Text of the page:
Types of Child Custody

If you are in the middle of a divorce or breakup that involves children, you may be wondering what child custody options are available.  Several types are discussed below, but know that some states do not grant every type.

Physical custody determines where the child will reside.  Parents with joint physical custody each have the children in their home approximately half of the time. This could possibly be one week with one parent and the next week with the other parent or three and one half days of each week with each parent.   Sole physical custody means that the children live with one parent  but they may have visitation with the other parent.

Split custody means that one parent has sole physical custody of one or more of the children while the other parent also has sole physical custody of at least one of the children. Judges don’t grant split custody often, as they commonly like siblings to live together in the same home.   This type is more common with older kids such as when one child may want to attend a school in the other parent’s school district.

Another type that isn’t common is Bird’s Nest custody.  In this type, the kids live in the same house all of the time, and the parents take turns living with the kids, usually one week on and one week off. The kids get the stability of living in the same home, but the parents may have difficulty with this arrangement if one or both choose to remarry. And, both parents have to maintain their own residence plus the residence with the kids. Bird’s Nest custody arrangements require a high level of communication and cooperativeness from both parents in order to be successful.

The second major category is legal custody which determines who has authority to make decisions on behalf of the children. If both parents have legal custody, then both parents must share in the process of making decisions. But, there can be various provisions such as one parent has complete control over educational issues while the other parent is in charge of medical care. Joint legal custody is the popular option with the courts.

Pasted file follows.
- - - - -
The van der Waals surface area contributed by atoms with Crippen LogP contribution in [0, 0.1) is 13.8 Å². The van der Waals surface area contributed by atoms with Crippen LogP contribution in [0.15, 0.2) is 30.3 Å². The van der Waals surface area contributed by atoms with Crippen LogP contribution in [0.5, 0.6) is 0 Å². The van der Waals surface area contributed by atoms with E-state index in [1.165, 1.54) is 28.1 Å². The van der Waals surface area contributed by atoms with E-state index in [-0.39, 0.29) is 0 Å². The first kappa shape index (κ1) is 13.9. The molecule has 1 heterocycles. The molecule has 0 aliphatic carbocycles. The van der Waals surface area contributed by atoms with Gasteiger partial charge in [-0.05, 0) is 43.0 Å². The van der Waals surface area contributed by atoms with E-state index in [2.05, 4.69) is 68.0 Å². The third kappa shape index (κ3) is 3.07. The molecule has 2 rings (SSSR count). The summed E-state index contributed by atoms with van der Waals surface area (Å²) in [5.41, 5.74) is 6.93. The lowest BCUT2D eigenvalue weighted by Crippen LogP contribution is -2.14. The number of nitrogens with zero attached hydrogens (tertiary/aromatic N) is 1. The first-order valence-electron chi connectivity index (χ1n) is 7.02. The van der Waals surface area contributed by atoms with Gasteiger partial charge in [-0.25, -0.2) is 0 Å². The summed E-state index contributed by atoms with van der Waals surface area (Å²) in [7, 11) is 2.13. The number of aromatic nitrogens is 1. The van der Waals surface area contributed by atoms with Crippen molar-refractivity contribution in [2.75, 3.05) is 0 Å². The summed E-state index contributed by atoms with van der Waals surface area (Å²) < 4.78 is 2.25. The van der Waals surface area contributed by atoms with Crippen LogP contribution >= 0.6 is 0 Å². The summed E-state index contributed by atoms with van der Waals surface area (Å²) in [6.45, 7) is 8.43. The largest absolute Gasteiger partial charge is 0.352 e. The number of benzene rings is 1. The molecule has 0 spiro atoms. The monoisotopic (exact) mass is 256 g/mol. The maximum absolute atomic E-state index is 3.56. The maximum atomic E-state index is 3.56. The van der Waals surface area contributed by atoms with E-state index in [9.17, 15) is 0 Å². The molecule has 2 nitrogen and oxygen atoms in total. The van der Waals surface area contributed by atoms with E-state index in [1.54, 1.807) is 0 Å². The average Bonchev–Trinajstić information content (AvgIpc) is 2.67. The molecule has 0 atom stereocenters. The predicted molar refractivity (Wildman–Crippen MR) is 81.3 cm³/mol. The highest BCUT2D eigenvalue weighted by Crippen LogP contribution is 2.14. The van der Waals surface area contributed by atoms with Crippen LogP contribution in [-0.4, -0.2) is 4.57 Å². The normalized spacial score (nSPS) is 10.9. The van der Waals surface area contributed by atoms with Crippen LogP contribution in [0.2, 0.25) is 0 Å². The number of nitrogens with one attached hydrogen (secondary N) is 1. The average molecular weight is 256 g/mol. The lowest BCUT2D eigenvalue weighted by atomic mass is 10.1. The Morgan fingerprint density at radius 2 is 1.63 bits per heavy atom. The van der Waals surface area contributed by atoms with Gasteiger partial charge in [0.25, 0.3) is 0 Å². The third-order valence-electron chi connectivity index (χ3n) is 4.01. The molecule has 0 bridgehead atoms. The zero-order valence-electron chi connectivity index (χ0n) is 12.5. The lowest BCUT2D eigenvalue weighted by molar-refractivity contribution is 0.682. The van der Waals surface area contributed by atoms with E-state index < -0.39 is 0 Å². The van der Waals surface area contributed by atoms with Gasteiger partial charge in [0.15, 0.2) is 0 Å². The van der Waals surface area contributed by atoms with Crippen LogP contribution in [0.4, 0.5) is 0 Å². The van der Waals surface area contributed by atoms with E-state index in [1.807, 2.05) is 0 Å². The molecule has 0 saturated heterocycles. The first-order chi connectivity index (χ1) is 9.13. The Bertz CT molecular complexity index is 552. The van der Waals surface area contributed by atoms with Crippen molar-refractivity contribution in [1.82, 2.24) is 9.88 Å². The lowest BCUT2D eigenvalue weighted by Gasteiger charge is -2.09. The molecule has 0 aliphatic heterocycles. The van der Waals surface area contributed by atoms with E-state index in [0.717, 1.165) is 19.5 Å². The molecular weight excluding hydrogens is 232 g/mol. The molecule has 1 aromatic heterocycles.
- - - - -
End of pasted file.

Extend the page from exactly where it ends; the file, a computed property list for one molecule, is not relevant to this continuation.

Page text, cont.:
With sole legal custody, one parent has full authority to make all decisions on behalf of the children. But, this parent will probably still be required to share information about the children such as medical treatment and school records.

When the court renders its decision, the type of custody awarded does not necessarily remain in place until the children are grown. Some parenting agreements state that there should be a review at pivotal points in the child’s life such as entering elementary school or high school. If there is child abuse or neglect, a change could be granted. And, either parent may decide to ask the court for a review although state law might prohibit a parent from filing for a custody change for a specific time period after the last review.

Think carefully about which custody option would be the best for your children, and then what would be best for you, personally. You’ll need to discuss your specific situation with your lawyer. Unless your ex is mentally ill, violent, or a substance abuser or you have some other mitigating circumstance, you are not likely to receive sole legal custody. But, you may be able to address some of your co-parenting concerns through a parenting agreement. Keep your children’s best interests in mind, and seek the best situation to meet their needs.